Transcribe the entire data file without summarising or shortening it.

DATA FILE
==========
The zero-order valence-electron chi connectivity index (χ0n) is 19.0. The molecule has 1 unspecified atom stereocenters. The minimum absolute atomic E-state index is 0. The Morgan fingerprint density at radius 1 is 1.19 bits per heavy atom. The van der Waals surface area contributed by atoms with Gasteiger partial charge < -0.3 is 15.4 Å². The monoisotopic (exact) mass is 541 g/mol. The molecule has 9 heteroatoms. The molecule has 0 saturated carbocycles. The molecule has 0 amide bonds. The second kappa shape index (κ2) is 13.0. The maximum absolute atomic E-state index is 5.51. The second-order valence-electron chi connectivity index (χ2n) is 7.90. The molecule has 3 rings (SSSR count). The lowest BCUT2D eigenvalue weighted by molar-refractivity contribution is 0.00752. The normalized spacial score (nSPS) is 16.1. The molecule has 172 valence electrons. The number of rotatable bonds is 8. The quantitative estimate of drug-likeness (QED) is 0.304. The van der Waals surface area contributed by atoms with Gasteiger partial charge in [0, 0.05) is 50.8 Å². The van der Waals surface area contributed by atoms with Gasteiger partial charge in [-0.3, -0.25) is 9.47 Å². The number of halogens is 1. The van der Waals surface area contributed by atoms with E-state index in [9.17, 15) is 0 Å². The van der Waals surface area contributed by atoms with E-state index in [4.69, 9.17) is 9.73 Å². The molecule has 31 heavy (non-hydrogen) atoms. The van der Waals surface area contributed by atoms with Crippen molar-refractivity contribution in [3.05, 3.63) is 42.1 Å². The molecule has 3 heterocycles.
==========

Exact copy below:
The zero-order valence-electron chi connectivity index (χ0n) is 19.0. The molecule has 1 unspecified atom stereocenters. The minimum absolute atomic E-state index is 0. The Morgan fingerprint density at radius 1 is 1.19 bits per heavy atom. The van der Waals surface area contributed by atoms with Gasteiger partial charge < -0.3 is 15.4 Å². The monoisotopic (exact) mass is 541 g/mol. The molecule has 9 heteroatoms. The molecule has 0 saturated carbocycles. The molecule has 0 amide bonds. The second kappa shape index (κ2) is 13.0. The maximum absolute atomic E-state index is 5.51. The second-order valence-electron chi connectivity index (χ2n) is 7.90. The molecule has 3 rings (SSSR count). The lowest BCUT2D eigenvalue weighted by molar-refractivity contribution is 0.00752. The normalized spacial score (nSPS) is 16.1. The molecule has 172 valence electrons. The number of rotatable bonds is 8. The quantitative estimate of drug-likeness (QED) is 0.304. The van der Waals surface area contributed by atoms with Gasteiger partial charge in [0, 0.05) is 50.8 Å². The van der Waals surface area contributed by atoms with Gasteiger partial charge in [-0.3, -0.25) is 9.47 Å². The number of halogens is 1. The van der Waals surface area contributed by atoms with E-state index in [9.17, 15) is 0 Å². The van der Waals surface area contributed by atoms with E-state index in [4.69, 9.17) is 9.73 Å². The molecule has 31 heavy (non-hydrogen) atoms. The van der Waals surface area contributed by atoms with Crippen molar-refractivity contribution in [3.05, 3.63) is 42.1 Å². The molecule has 3 heterocycles.